Signifigance of fortinbras





In some works of literature, a character who appears briefly, or does not appear at all, is a significant presence.
Choose a novel or play of literary merit and write an essay in which you show how such a character functions in the work. You may wish to discuss how the character affects ation, theme, or the development of other characters.

In William Shakespeare’s play Hamlet, Prince of Denmark Hamlet and Fortinbras have many similarities in situation, position of power, and ambitions. Shakespeare uses Fortinbras to contrast and highlight Hamlet, as well as influence Hamlets decisions.
In Hamlet the character of Fortinbras, a young Norwegian prince, has been used as a foil for the main character Hamlet, the Prince of Denmark. Hamlet and Fortinbras have lost their fathers to untimely deaths. Hamlet\'s uncle, Claudius, killed Hamlet’s father and Old King Hamlet killed Fortinbras\' father. Both Hamlet and Fortinbras have vowed to take revenge on the death of their fathers. However, they go about doing this in complete opposite manners than each other.
After learning of his father\'s death Hamlet promises to take revenge, upon Claudius. Even after Hamlet has no doubts that Claudius is the murderer, he hesitates to kill him. Fortinbras, on the other hand, takes action even before the play begins. As the play opens, we learn that Denmark is in a state of alert. Horatio informs us that:
…sir, young Fortinbras,
Of unimproved mettle hot and full,
Hath in the skirts of Norway here and there
Sharked up a list of lawless resolutes.
(ACT 1. SC 1. LN 107-110)

Fortinbras plans to take action against Denmark for the killing of his father and for the return of lands previously owned by Norway, These differences between Hamlet\'s and Fortinbras\' action are further mentioned in Hamlet\'s last soliloquy.
Before the soliloquy begins, one of Fortinbras\'s Captains informs Hamlet that Norway is preparing to fight Poland over a "little patch of land", and that twenty thousand men are willing to fight for this worthless piece of land just for honor\'s sake. This begins Hamlet\'s last soliloquy. In it Hamlet reflects upon Fortinbras\' determination to go against the Polish army for the honor over a trifling matter while he has delayed for so long to avenge the murder of his father.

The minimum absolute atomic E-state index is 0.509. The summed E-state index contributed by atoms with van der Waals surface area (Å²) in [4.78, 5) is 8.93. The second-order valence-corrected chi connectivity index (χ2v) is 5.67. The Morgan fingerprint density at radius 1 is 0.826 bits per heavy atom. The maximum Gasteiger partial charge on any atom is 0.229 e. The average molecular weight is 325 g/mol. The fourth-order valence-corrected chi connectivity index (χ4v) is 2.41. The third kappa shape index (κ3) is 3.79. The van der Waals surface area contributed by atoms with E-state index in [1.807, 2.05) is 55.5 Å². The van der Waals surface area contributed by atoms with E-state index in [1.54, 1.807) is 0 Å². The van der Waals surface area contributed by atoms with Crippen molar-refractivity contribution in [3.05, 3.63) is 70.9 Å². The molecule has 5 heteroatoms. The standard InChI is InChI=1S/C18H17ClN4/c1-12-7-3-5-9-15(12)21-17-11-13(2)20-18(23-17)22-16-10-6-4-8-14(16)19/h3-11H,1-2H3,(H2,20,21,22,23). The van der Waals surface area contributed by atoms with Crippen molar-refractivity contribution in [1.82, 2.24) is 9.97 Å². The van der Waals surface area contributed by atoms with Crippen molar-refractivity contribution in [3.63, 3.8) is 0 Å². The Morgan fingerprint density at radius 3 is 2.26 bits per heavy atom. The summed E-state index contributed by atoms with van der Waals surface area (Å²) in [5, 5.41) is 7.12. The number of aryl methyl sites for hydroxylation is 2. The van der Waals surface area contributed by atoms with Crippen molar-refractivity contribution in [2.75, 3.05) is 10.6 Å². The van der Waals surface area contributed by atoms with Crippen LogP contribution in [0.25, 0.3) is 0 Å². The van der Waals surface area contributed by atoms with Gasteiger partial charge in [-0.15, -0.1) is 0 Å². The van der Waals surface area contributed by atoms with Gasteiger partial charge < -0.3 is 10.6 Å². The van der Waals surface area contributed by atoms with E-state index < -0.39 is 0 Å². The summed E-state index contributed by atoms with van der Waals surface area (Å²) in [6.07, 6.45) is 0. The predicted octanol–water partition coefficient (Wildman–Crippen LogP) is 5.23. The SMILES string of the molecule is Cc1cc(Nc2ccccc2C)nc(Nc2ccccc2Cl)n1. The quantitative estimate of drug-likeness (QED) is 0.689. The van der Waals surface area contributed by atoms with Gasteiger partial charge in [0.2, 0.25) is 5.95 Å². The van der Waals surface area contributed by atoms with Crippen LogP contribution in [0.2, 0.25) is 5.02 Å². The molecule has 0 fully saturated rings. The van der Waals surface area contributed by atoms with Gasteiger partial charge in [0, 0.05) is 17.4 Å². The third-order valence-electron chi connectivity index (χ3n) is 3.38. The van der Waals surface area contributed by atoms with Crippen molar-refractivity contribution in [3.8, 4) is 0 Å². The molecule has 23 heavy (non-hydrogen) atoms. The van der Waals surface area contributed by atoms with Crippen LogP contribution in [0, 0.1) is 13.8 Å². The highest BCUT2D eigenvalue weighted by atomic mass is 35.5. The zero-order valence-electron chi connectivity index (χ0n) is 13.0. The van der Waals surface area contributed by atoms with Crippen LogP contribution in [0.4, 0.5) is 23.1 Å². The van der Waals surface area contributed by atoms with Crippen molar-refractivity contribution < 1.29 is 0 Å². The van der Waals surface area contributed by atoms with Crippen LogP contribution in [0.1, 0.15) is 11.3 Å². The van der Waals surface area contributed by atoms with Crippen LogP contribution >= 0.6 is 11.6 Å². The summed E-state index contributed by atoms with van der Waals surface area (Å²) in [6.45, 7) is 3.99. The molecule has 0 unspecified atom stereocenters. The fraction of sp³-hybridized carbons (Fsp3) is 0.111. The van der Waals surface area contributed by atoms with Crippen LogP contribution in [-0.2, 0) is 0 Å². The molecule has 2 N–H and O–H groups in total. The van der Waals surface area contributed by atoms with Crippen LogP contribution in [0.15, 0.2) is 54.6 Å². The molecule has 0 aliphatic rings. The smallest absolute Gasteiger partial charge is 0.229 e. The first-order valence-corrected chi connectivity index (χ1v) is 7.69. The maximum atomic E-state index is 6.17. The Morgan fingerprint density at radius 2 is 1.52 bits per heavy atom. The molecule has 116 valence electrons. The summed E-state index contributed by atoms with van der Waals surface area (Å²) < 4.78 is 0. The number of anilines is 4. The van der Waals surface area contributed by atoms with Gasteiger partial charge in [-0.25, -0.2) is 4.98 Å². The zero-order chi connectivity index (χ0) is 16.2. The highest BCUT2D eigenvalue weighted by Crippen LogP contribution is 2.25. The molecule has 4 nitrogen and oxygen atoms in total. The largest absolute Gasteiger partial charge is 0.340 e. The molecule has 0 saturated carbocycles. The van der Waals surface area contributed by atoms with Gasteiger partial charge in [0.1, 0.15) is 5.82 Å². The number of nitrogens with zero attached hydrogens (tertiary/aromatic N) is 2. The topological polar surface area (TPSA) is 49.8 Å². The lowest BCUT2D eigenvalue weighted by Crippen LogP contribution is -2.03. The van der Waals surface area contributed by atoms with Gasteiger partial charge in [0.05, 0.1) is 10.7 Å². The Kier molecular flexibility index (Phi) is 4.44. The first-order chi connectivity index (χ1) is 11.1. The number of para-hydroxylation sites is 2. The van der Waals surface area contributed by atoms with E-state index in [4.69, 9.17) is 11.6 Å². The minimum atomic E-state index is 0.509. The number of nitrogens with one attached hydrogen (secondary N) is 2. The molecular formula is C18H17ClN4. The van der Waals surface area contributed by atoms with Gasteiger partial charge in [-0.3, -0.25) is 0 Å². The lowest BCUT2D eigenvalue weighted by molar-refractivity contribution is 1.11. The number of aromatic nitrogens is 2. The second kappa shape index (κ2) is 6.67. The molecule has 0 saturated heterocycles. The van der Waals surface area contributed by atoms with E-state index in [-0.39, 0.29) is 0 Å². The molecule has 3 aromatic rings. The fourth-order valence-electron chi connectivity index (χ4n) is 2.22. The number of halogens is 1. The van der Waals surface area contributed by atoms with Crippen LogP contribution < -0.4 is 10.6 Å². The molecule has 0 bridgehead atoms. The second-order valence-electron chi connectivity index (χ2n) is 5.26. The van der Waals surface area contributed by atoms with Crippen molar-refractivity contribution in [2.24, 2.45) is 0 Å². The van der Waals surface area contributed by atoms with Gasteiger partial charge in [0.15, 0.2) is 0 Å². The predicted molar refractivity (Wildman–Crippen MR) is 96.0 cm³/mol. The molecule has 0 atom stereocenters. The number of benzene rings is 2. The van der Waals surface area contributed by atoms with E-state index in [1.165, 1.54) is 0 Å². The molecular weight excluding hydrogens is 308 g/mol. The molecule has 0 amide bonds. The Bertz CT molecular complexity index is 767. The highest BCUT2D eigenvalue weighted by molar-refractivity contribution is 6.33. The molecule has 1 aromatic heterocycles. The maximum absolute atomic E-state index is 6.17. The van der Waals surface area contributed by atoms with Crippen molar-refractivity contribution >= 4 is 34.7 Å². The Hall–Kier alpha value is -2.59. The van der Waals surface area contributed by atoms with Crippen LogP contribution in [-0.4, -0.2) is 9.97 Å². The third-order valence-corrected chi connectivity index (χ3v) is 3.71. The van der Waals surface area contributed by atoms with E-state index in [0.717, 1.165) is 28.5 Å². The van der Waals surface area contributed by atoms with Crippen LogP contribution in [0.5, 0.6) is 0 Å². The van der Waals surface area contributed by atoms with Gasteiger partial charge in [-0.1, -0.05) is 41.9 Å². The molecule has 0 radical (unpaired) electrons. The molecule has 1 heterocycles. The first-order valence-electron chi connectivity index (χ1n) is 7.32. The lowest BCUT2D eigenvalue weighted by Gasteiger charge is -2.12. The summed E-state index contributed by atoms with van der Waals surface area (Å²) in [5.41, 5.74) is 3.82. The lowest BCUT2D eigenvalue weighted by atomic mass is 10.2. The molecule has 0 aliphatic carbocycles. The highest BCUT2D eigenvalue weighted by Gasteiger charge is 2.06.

The soliloquy begins with Hamlet\'s thoughts on how time is running by and he still hasn\'t done anything. He says:
"How all occasions do inform against me,
And spur my dull revenge! What is a man,
If his chief good and market of his time
Be but to sleep and feed? a beast, no more."
(Hamlet IV.iv. 32-35)

In these lines Hamlet thinks about all the time he has wasted in not taking action. He sees how everything around him is taking shape, all except his own actions. He goes on to say "Sure, he that made us with such large discourse, Looking before and after, gave us not that capability and god-like reason to fust in us unus\'d "(36-39) Here Hamlet is saying that every man has reason, and that reason should be put to good use. He also expresses the thought that he has "......cause and will and strength and means to do\'t" (45-46) but still waits and thinks of taking action instead of taking action.
Next Hamlet goes on to describes Fortinbras. He asks the audience to:

Witness this army of such mass and charge
Led by a delicate and tender prince,
Whose spirit with divine ambition puf’d
Makes mouths at the invisible event,
Exposing what is mortal and unsure
To all that fortune, death and danger dare,
Even for an egg-shell. Rightly to be great
Is not to stir without great argument,
But greatly to find quarrel in a straw
When houour’s at the stake.” (47-56)

These lines describe Fortinbras. The audience learns that Fortinbras a young, driven, and ambitious prince who is willing to risk everything for what he must do and achieve, even if it\'s for an "egg-shell". Hamlet then finishes his soliloquy with a comparison to his situation and action to that of Fortinbras and the army of twenty thousand men.
After learning of Fortinbras\' plan against Poland, Hamlet becomes disgusted with his inability to avenge his father\'s murder. He wonders how he has just "let all sleep" even after the killing of his father and the moral death of his mother. He is